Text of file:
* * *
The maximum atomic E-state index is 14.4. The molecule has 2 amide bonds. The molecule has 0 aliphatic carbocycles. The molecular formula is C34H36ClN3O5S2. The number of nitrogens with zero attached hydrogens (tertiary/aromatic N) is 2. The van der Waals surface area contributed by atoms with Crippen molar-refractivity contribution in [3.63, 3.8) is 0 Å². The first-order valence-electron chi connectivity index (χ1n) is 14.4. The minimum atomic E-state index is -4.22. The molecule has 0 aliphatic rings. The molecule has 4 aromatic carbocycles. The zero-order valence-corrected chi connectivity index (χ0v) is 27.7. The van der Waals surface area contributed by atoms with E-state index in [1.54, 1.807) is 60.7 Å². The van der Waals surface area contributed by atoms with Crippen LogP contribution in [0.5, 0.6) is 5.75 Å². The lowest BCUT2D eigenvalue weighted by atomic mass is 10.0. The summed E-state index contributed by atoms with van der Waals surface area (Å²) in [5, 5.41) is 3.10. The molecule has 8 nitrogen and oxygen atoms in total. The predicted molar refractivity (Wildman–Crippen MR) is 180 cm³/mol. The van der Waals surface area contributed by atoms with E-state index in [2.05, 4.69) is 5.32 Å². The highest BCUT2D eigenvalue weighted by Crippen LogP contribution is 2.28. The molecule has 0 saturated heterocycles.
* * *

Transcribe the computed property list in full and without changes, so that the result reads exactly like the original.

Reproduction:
The maximum atomic E-state index is 14.4. The molecule has 2 amide bonds. The molecule has 0 aliphatic carbocycles. The molecular formula is C34H36ClN3O5S2. The number of nitrogens with zero attached hydrogens (tertiary/aromatic N) is 2. The van der Waals surface area contributed by atoms with Crippen molar-refractivity contribution in [3.63, 3.8) is 0 Å². The first-order valence-electron chi connectivity index (χ1n) is 14.4. The minimum atomic E-state index is -4.22. The molecule has 0 aliphatic rings. The molecule has 4 aromatic carbocycles. The zero-order valence-corrected chi connectivity index (χ0v) is 27.7. The van der Waals surface area contributed by atoms with E-state index in [1.54, 1.807) is 60.7 Å². The van der Waals surface area contributed by atoms with Crippen LogP contribution in [0.5, 0.6) is 5.75 Å². The lowest BCUT2D eigenvalue weighted by atomic mass is 10.0. The summed E-state index contributed by atoms with van der Waals surface area (Å²) in [5, 5.41) is 3.10. The molecule has 8 nitrogen and oxygen atoms in total. The predicted molar refractivity (Wildman–Crippen MR) is 180 cm³/mol. The van der Waals surface area contributed by atoms with E-state index in [2.05, 4.69) is 5.32 Å². The highest BCUT2D eigenvalue weighted by Crippen LogP contribution is 2.28. The molecule has 0 saturated heterocycles.